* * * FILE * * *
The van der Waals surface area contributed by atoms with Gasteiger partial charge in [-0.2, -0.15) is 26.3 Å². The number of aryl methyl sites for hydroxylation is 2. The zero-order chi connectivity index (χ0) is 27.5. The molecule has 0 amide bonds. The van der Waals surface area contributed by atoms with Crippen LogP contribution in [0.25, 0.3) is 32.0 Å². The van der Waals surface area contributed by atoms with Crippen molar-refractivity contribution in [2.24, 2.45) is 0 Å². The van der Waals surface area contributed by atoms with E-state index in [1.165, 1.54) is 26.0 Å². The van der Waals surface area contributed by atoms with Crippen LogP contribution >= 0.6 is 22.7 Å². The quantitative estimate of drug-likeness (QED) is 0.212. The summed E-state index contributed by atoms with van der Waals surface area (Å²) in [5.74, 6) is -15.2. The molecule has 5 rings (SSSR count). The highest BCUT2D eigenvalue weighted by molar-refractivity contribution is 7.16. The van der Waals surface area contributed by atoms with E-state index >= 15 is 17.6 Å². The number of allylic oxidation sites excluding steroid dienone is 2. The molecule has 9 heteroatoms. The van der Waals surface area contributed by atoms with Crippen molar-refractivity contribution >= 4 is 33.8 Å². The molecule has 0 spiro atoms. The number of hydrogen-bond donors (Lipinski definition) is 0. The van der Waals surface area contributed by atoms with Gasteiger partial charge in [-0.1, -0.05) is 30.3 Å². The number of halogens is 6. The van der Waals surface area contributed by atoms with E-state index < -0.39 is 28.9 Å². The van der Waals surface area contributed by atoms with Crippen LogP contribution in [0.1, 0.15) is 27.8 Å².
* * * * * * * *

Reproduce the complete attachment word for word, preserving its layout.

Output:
The van der Waals surface area contributed by atoms with Gasteiger partial charge in [-0.2, -0.15) is 26.3 Å². The number of aryl methyl sites for hydroxylation is 2. The zero-order chi connectivity index (χ0) is 27.5. The molecule has 0 amide bonds. The van der Waals surface area contributed by atoms with Crippen LogP contribution in [0.25, 0.3) is 32.0 Å². The van der Waals surface area contributed by atoms with Crippen molar-refractivity contribution in [2.24, 2.45) is 0 Å². The van der Waals surface area contributed by atoms with E-state index in [1.165, 1.54) is 26.0 Å². The van der Waals surface area contributed by atoms with Crippen LogP contribution >= 0.6 is 22.7 Å². The quantitative estimate of drug-likeness (QED) is 0.212. The summed E-state index contributed by atoms with van der Waals surface area (Å²) in [5.74, 6) is -15.2. The molecule has 5 rings (SSSR count). The highest BCUT2D eigenvalue weighted by molar-refractivity contribution is 7.16. The van der Waals surface area contributed by atoms with E-state index >= 15 is 17.6 Å². The number of allylic oxidation sites excluding steroid dienone is 2. The molecule has 9 heteroatoms. The van der Waals surface area contributed by atoms with Crippen molar-refractivity contribution >= 4 is 33.8 Å². The molecule has 0 spiro atoms. The number of hydrogen-bond donors (Lipinski definition) is 0. The van der Waals surface area contributed by atoms with Gasteiger partial charge in [-0.1, -0.05) is 30.3 Å². The number of halogens is 6. The van der Waals surface area contributed by atoms with E-state index < -0.39 is 28.9 Å². The van der Waals surface area contributed by atoms with Crippen LogP contribution in [0.1, 0.15) is 27.8 Å².